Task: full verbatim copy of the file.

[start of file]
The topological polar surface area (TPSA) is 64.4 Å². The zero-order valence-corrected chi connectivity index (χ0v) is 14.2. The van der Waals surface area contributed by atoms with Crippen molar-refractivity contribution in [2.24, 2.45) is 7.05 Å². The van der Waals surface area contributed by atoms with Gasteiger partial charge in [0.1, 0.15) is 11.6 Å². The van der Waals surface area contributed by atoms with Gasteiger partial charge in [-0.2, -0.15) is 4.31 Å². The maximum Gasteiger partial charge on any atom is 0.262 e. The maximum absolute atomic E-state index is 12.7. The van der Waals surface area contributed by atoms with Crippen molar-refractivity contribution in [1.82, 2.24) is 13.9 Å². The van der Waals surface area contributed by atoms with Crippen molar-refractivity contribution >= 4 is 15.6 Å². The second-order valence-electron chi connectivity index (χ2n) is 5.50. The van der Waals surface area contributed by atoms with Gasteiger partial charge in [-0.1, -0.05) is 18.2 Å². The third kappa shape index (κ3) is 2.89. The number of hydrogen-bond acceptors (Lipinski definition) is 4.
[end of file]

The topological polar surface area (TPSA) is 64.4 Å². The zero-order valence-corrected chi connectivity index (χ0v) is 14.2. The van der Waals surface area contributed by atoms with Crippen molar-refractivity contribution in [2.24, 2.45) is 7.05 Å². The van der Waals surface area contributed by atoms with Gasteiger partial charge in [0.1, 0.15) is 11.6 Å². The van der Waals surface area contributed by atoms with Gasteiger partial charge in [-0.2, -0.15) is 4.31 Å². The maximum Gasteiger partial charge on any atom is 0.262 e. The maximum absolute atomic E-state index is 12.7. The van der Waals surface area contributed by atoms with Crippen molar-refractivity contribution in [1.82, 2.24) is 13.9 Å². The van der Waals surface area contributed by atoms with Crippen molar-refractivity contribution >= 4 is 15.6 Å². The second-order valence-electron chi connectivity index (χ2n) is 5.50. The van der Waals surface area contributed by atoms with Gasteiger partial charge in [-0.1, -0.05) is 18.2 Å². The third kappa shape index (κ3) is 2.89. The number of hydrogen-bond acceptors (Lipinski definition) is 4.